In-house Team vs Remote Team vs Dedicated Team
Even without the pandemic factor, companies everywhere have considered switching to remote working.
Even without the pandemic factor, companies everywhere have considered switching to remote working. In 2019, the global market for IT outsourcing was worth $92.5 billion, and this number grows rapidly. Moreover, 78% of businesses that outsource feel positive about the experience and 65% of them are planning to increase their outsourcing efforts.
If you want to prepare for this “new normal” and reap all the benefits, this article is for you. We compare the traditional in-house model to the two types of outsourcing – remote (fixed-bid) and dedicated team. The extensive list of pros and cons will let you know the best choice for your situation. So let’s begin!
This most common model simply means using the in-house team for your projects. It offers maximum trust, a seamless team structure, and communication. Acquiring the best talent may be hard, but if you have the resources for that, there is no better option. That is why large IT companies like Amazon, Apple, PayPal rock this model.
However, there are plenty of reasons why companies begin to consider in-house vs outsourcing software development. Many are moving apart from this model to cut on costs, optimize hiring processes, and simply get an IT project done by someone while focusing on core goals.
In-house Team fits for:
- IT companies that have more resources
- Your main projects and daily activities
- (Almost) unlimited budget and time for software development
- Ability to spend more time and resources on hiring and onboarding
- Budget to pay for the local workforce, office, overhead, etc.
- High level of intellectual property and data protection
- Long-term strategy and building company culture
- The product that needs to be constantly updated and optimized
In-house Team Pros:
Easier communication, management, and culture. Face-to-face interactions are a substantial advantage, as well as seamless operations, and naturally formed company culture.
Protected data. 23% of companies avoid outsourcing primarily due to cybersecurity concerns. However, it gets better over time. If you find a trustful vendor (through platforms like Clutch, for example), the risks are minimized.
Transferable skills and standards. An in-house team is a great way to ensure product expertise and development continuity. However, you might bear the costs of “leveling up” the employees, as well as avoid “tunnel vision”.
In-house Team Cons:
High costs. Outsourcing allows hiring the same or better professionals for less pay, and avoid expenses like office rents, software licenses, etc.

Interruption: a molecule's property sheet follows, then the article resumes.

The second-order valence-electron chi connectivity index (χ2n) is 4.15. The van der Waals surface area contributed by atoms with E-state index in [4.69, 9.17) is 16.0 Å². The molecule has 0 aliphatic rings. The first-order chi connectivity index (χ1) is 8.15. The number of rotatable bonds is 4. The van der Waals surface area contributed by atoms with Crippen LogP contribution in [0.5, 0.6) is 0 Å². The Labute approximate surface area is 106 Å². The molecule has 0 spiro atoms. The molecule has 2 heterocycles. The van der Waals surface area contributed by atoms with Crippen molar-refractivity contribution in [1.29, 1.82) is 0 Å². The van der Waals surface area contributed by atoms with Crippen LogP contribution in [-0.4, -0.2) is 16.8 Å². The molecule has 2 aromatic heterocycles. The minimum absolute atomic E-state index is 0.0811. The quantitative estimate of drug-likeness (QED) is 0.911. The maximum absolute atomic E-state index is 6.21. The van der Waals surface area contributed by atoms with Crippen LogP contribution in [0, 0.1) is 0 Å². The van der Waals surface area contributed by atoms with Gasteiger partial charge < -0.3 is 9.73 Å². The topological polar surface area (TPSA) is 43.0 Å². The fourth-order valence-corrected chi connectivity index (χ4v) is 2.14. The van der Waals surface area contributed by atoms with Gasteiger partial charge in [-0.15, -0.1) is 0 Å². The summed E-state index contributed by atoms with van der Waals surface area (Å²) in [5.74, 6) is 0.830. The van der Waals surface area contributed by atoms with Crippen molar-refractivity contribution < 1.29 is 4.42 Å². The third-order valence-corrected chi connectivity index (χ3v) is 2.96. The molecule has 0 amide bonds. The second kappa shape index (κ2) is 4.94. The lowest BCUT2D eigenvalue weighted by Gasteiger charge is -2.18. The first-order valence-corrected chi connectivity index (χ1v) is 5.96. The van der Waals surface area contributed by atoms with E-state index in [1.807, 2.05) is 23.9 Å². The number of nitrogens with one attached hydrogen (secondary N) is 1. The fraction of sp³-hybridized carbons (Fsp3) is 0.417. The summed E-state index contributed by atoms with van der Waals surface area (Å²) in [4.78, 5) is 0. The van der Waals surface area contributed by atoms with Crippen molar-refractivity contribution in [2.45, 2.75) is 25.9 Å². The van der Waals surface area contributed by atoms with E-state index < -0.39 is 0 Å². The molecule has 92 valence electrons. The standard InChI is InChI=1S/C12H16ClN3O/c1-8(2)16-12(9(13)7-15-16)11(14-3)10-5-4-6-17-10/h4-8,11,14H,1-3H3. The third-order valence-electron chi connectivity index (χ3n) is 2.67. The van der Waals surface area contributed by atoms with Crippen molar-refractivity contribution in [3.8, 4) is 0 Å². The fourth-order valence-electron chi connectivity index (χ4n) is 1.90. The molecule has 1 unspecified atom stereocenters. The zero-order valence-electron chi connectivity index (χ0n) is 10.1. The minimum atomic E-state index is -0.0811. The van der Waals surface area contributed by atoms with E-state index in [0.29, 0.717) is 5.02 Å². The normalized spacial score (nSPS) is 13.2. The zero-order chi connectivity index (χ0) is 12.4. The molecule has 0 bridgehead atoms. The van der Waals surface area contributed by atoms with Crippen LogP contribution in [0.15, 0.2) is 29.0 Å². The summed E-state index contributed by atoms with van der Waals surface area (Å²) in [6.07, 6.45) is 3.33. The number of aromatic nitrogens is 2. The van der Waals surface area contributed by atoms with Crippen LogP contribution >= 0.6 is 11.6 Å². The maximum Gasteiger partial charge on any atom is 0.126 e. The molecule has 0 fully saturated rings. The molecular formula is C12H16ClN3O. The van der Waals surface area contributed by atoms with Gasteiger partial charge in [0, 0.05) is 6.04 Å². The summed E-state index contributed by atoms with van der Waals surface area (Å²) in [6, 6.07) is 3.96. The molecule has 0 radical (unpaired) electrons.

Responsibility for hiring and management is on you. Building a professional in-house team takes a lot of time and effort, as well as updating their skills, and fighting a high staff turnover.
Lack of talent and versatility. You are limited to a number of local specialists. Even if you are an accomplished IT company, your employees are likely to be experienced in a limited number of areas.
Work Interruption. Unexpected sick leaves, vacations, and layoffs can lead to massive delays. With remote teams, a missing member can usually be replaced by a vendor within hours.
A traditional remote team (fixed-bid) is a type of outsourcing in which you can hire remote experts through cooperation with a vendor, usually to fulfill a project with a clearly defined scope & deadline.
Companies that hire remote workers include Google, Slack, Alibaba, and many others. They leverage custom software development by experts at affordable costs. Managing remote teams requires certain preparation (searching for a vendor, writing the requirements), but then it gets a lot easier than in-house.
Remote Team fits for:
- Companies that don’t specialize in software development
- IT companies who have other priority tasks
- New supplementary projects
- A pilot project with a new vendor
- Defined project scope and deadline
- Fixed requirements
- Gaining the expertise that you lack
- Bringing innovation and fresh ideas
Remote Team vs. Dedicated Team Pros and Cons
A dedicated team is a form of outsourcing when you collaborate with a vendor to hire and co-manage experts that will work exclusively with you. This model is best for large and long-term projects and achieving certain business goals.
They say that it combines the best from the in-house and fixed-bid remote models. Working with your dedicated team feels just as if they were in the neighboring room. While a remote team can work with different clients simultaneously, dedicated experts devote all their time to the tasks you assign. You can manage the scope as you go to reach the best results in the long-term.
Dedicated Team fits for:
- All companies, whether they have software development expertise or not
- A large project or pool of tasks
- A project which scope and timeline that might change
- The requirements that might change a lot during the discovery phase
- Not being limited to a strict budget
- Freeing up your core team for other tasks
- Rapid scaling and expanding the team
- Bringing the expertise to boost your company even without clear deliverables
- Engaging a team of experts in a narrow field with or without PM
- Switching from a fixed-bid model to a dedicated team with a proven vendor
Summary. The remote team model has proven to benefit many businesses through their clear-scope, short-term goals. However, if you want to outsource work to experts but manage everything as if they were in-house, the dedicated team model is highly preferable. Both of the models can significantly boost your business, adding up to or even replacing an in-house team. All you need is to choose according to your needs.
Bonus: In-house Team vs Remote Team vs Dedicated Team Comparison graph